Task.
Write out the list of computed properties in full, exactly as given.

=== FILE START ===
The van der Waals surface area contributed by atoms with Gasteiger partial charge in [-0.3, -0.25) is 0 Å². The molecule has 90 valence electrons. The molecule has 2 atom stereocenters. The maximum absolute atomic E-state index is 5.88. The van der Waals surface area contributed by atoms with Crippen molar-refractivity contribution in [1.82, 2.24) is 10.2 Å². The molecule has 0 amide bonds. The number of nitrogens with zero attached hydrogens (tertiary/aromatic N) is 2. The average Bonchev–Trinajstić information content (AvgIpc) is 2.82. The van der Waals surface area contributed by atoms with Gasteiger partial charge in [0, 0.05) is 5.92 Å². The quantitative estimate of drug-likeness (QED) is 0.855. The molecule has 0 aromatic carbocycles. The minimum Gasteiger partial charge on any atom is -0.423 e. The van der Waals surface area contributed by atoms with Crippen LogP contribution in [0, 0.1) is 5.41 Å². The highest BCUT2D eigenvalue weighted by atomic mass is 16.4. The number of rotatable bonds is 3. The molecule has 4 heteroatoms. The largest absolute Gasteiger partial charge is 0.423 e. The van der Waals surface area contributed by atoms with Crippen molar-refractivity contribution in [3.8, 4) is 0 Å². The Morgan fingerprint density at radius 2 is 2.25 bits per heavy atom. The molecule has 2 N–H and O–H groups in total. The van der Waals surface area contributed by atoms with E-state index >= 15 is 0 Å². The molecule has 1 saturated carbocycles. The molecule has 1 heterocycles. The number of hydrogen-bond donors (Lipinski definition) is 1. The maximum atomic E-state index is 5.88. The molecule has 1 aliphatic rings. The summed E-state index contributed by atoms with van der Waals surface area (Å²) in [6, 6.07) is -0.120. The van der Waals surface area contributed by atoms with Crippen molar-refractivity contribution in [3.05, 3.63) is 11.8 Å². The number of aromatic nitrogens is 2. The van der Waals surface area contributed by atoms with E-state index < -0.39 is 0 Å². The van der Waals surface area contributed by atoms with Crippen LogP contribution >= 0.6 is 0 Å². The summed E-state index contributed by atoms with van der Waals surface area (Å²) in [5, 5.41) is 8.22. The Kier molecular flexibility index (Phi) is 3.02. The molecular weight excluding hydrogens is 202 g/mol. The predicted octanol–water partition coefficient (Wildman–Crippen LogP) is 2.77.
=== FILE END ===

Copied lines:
The van der Waals surface area contributed by atoms with Gasteiger partial charge in [-0.3, -0.25) is 0 Å². The molecule has 90 valence electrons. The molecule has 2 atom stereocenters. The maximum absolute atomic E-state index is 5.88. The van der Waals surface area contributed by atoms with Crippen molar-refractivity contribution in [1.82, 2.24) is 10.2 Å². The molecule has 0 amide bonds. The number of nitrogens with zero attached hydrogens (tertiary/aromatic N) is 2. The average Bonchev–Trinajstić information content (AvgIpc) is 2.82. The van der Waals surface area contributed by atoms with Gasteiger partial charge in [0, 0.05) is 5.92 Å². The quantitative estimate of drug-likeness (QED) is 0.855. The molecule has 0 aromatic carbocycles. The minimum Gasteiger partial charge on any atom is -0.423 e. The van der Waals surface area contributed by atoms with Crippen LogP contribution in [0, 0.1) is 5.41 Å². The highest BCUT2D eigenvalue weighted by atomic mass is 16.4. The number of rotatable bonds is 3. The molecule has 4 heteroatoms. The largest absolute Gasteiger partial charge is 0.423 e. The van der Waals surface area contributed by atoms with Crippen molar-refractivity contribution in [3.8, 4) is 0 Å². The Morgan fingerprint density at radius 2 is 2.25 bits per heavy atom. The molecule has 2 N–H and O–H groups in total. The van der Waals surface area contributed by atoms with E-state index >= 15 is 0 Å². The molecule has 1 saturated carbocycles. The molecule has 1 heterocycles. The number of hydrogen-bond donors (Lipinski definition) is 1. The maximum atomic E-state index is 5.88. The molecule has 1 aliphatic rings. The summed E-state index contributed by atoms with van der Waals surface area (Å²) in [6, 6.07) is -0.120. The van der Waals surface area contributed by atoms with Crippen molar-refractivity contribution in [3.05, 3.63) is 11.8 Å². The number of aromatic nitrogens is 2. The van der Waals surface area contributed by atoms with E-state index < -0.39 is 0 Å². The van der Waals surface area contributed by atoms with Crippen LogP contribution >= 0.6 is 0 Å². The summed E-state index contributed by atoms with van der Waals surface area (Å²) in [5, 5.41) is 8.22. The Kier molecular flexibility index (Phi) is 3.02. The molecular weight excluding hydrogens is 202 g/mol. The predicted octanol–water partition coefficient (Wildman–Crippen LogP) is 2.77.